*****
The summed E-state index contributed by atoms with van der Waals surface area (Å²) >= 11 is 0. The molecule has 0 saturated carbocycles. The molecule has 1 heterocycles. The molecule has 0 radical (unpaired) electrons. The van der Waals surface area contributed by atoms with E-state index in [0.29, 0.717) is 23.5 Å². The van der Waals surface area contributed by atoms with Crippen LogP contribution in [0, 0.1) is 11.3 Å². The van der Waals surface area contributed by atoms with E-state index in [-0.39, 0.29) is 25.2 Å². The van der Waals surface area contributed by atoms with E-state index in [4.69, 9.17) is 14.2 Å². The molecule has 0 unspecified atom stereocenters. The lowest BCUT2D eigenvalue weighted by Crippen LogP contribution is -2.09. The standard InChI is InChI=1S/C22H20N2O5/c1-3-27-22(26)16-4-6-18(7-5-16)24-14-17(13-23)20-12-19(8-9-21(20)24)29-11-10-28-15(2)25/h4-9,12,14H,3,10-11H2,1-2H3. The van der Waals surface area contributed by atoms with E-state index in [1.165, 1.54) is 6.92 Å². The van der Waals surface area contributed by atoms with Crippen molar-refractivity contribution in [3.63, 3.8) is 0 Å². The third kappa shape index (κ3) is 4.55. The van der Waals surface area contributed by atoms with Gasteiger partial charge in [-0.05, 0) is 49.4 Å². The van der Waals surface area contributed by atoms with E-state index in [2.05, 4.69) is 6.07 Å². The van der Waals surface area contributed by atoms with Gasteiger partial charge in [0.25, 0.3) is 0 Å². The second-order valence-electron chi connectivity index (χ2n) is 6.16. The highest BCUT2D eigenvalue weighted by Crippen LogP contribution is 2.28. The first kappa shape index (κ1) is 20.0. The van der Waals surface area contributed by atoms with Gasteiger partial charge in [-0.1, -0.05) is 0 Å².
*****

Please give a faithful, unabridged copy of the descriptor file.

The summed E-state index contributed by atoms with van der Waals surface area (Å²) >= 11 is 0. The molecule has 0 saturated carbocycles. The molecule has 1 heterocycles. The molecule has 0 radical (unpaired) electrons. The van der Waals surface area contributed by atoms with E-state index in [0.29, 0.717) is 23.5 Å². The van der Waals surface area contributed by atoms with Crippen LogP contribution in [0, 0.1) is 11.3 Å². The van der Waals surface area contributed by atoms with E-state index in [-0.39, 0.29) is 25.2 Å². The van der Waals surface area contributed by atoms with E-state index in [4.69, 9.17) is 14.2 Å². The molecule has 0 unspecified atom stereocenters. The lowest BCUT2D eigenvalue weighted by Crippen LogP contribution is -2.09. The standard InChI is InChI=1S/C22H20N2O5/c1-3-27-22(26)16-4-6-18(7-5-16)24-14-17(13-23)20-12-19(8-9-21(20)24)29-11-10-28-15(2)25/h4-9,12,14H,3,10-11H2,1-2H3. The van der Waals surface area contributed by atoms with E-state index in [1.165, 1.54) is 6.92 Å². The van der Waals surface area contributed by atoms with Crippen molar-refractivity contribution in [3.63, 3.8) is 0 Å². The third kappa shape index (κ3) is 4.55. The van der Waals surface area contributed by atoms with Gasteiger partial charge in [-0.05, 0) is 49.4 Å². The van der Waals surface area contributed by atoms with E-state index in [2.05, 4.69) is 6.07 Å². The van der Waals surface area contributed by atoms with Gasteiger partial charge in [0.25, 0.3) is 0 Å². The second-order valence-electron chi connectivity index (χ2n) is 6.16. The highest BCUT2D eigenvalue weighted by Crippen LogP contribution is 2.28. The first kappa shape index (κ1) is 20.0. The van der Waals surface area contributed by atoms with Gasteiger partial charge in [-0.1, -0.05) is 0 Å².